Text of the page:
San Francisco Department of the Environment


Biodiesel is a domestically produced, renewable fuel manufactured from vegetable oils, animal fats, or recycled restaurant greases. It's safe, biodegradable, and it reduces serious air pollutants like carbon monoxide, particulates, hydrocarbons, and air toxics. Blends of 20 percent biodiesel with 80 percent petroleum diesel (B20) can be used in unmodified diesel engines; pure biodiesel (B100) may require engine modifications to avoid maintenance and performance problems.

In its role as a leader in the use of alternative transportation fuels to clean the air, promote renewable energy, and reduce greenhouse gas emissions, San Francisco now has more than 800 alternative fuel vehicles in its fleets. Several city departments and agencies have successfully tested and used biodiesel in pilot programs using B20 or higher biodiesel blends, including:

  • San Francisco Airport (SFO). The airport is using B20 without incident, but has had problems with the city's fuel provider regarding reliability and availability of the fuel and is looking for new contractors to meet their biodiesel needs.
  • Department of Public Works. Central Shops, which provides motor vehicle maintenance and repair services for several city departments, has converted their 6,000-gallon tank in Golden Gate Park to B20 as Phase 1 of a project that will eventually convert 100 percent of Central Shops' other tanks. No problems with the fuel have been reported or are anticipated. Central Shops' staff services a fleet of approximately 5,300 units ranging from lawn edgers to aerial fire trucks and completes 34,000 maintenance repair orders a year.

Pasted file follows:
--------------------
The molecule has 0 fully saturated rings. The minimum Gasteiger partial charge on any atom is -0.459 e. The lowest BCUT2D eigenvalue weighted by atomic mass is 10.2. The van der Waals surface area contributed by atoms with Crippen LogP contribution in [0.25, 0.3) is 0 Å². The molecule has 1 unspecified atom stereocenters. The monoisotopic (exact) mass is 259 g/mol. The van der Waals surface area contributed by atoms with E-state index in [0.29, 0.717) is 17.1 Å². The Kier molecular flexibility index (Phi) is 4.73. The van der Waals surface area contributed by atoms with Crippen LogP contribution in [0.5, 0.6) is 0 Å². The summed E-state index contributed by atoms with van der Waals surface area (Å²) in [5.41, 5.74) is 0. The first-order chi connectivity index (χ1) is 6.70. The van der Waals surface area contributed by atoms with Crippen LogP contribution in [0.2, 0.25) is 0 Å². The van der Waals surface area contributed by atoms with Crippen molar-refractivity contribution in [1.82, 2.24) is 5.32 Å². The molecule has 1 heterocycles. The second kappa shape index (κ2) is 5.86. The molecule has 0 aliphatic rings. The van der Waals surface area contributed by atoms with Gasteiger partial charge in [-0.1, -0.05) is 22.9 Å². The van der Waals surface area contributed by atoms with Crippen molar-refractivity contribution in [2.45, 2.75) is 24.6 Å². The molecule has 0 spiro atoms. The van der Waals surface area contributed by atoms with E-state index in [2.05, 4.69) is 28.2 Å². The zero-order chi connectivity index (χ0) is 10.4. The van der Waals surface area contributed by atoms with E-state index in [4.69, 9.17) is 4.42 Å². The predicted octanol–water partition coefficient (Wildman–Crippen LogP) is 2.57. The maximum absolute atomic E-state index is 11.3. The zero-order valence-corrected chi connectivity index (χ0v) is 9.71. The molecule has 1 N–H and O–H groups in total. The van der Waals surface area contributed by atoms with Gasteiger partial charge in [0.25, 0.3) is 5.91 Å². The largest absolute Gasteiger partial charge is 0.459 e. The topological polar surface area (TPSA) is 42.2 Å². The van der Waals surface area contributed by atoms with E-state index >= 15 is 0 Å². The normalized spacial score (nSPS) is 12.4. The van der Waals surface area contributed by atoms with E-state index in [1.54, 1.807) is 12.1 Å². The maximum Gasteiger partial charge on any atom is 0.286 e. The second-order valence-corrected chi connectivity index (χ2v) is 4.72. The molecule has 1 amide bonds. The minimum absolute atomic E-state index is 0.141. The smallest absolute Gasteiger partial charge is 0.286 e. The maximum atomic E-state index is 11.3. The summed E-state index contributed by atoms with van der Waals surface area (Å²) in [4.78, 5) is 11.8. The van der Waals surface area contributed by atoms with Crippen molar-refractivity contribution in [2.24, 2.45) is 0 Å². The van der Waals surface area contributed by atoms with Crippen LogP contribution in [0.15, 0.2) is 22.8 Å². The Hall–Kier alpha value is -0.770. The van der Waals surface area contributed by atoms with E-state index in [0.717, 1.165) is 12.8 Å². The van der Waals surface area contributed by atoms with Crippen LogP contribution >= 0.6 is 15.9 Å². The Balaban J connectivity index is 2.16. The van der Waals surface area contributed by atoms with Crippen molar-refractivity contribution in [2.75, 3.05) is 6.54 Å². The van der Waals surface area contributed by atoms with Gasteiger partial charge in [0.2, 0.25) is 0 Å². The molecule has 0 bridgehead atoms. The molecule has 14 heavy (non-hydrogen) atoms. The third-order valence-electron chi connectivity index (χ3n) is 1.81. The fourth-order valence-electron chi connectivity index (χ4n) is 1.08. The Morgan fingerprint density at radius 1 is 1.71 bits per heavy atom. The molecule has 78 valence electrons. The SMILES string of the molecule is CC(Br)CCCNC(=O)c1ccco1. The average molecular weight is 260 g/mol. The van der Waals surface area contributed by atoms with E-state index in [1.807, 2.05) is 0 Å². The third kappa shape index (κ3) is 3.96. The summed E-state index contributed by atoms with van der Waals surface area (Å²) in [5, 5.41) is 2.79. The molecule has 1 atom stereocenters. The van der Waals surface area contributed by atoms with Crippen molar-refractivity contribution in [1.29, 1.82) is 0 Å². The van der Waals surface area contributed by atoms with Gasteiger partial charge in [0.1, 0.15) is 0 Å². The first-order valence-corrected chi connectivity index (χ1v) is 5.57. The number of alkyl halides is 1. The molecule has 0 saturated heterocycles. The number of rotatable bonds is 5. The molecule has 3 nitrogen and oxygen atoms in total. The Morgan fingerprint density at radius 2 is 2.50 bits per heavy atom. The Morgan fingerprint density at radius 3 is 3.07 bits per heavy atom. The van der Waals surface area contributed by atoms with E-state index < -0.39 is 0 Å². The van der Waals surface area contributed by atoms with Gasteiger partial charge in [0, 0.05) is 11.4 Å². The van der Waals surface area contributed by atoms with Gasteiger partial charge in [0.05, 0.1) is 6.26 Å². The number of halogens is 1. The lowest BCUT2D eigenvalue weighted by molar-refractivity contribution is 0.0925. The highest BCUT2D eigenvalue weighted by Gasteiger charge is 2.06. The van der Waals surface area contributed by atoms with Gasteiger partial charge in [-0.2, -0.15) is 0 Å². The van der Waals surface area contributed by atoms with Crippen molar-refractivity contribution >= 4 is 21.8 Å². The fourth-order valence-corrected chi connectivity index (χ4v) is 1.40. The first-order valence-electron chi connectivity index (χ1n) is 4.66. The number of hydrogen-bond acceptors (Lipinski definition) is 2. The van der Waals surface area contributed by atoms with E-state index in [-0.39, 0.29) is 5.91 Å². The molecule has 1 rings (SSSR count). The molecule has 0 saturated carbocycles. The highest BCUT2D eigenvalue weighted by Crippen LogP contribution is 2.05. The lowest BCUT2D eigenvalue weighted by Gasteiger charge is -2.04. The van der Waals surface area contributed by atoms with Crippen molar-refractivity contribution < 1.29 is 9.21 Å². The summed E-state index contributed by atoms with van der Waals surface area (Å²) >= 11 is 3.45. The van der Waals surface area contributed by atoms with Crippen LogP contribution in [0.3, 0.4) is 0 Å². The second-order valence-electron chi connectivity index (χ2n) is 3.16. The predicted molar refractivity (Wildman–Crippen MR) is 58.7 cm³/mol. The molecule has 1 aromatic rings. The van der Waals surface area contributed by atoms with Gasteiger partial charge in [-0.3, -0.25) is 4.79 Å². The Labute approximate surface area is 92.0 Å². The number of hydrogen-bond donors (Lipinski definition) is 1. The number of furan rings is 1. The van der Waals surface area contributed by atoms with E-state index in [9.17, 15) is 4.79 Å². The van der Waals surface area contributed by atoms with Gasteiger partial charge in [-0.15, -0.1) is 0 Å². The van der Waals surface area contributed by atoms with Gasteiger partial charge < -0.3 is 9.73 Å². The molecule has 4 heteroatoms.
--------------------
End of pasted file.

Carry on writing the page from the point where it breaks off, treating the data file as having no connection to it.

• San Francisco Municipal Transportation Agency. The largest user of B20, Muni is interested in seeing how fuel demands are going to be met for 12 buses that will be part of a future pilot program.
  • San Francisco Zoo. The zoo's first biodiesel-powered vehicle was the ZooMobile, a traveling outreach program with an annual audience of about 12,000 children, teachers, and seniors. The zoo's poop truck, which picks up animal droppings inside the park and transports them for recycling as fertilizer, was recently converted to biodiesel. There are plans to covert three other zoo vehicles, all of which will be served by the solar-powered biodiesel depot on zoo grounds.
  • San Francisco Fire Department. The fire department initiated a six-month pilot program to test and monitor the use of B20 in nine of their vehicles. Upon successful completion of the pilot program, the department expects to expand the use of biodiesel throughout the city.

For more information, check out our Clean Fuels & Vehicles Program here.


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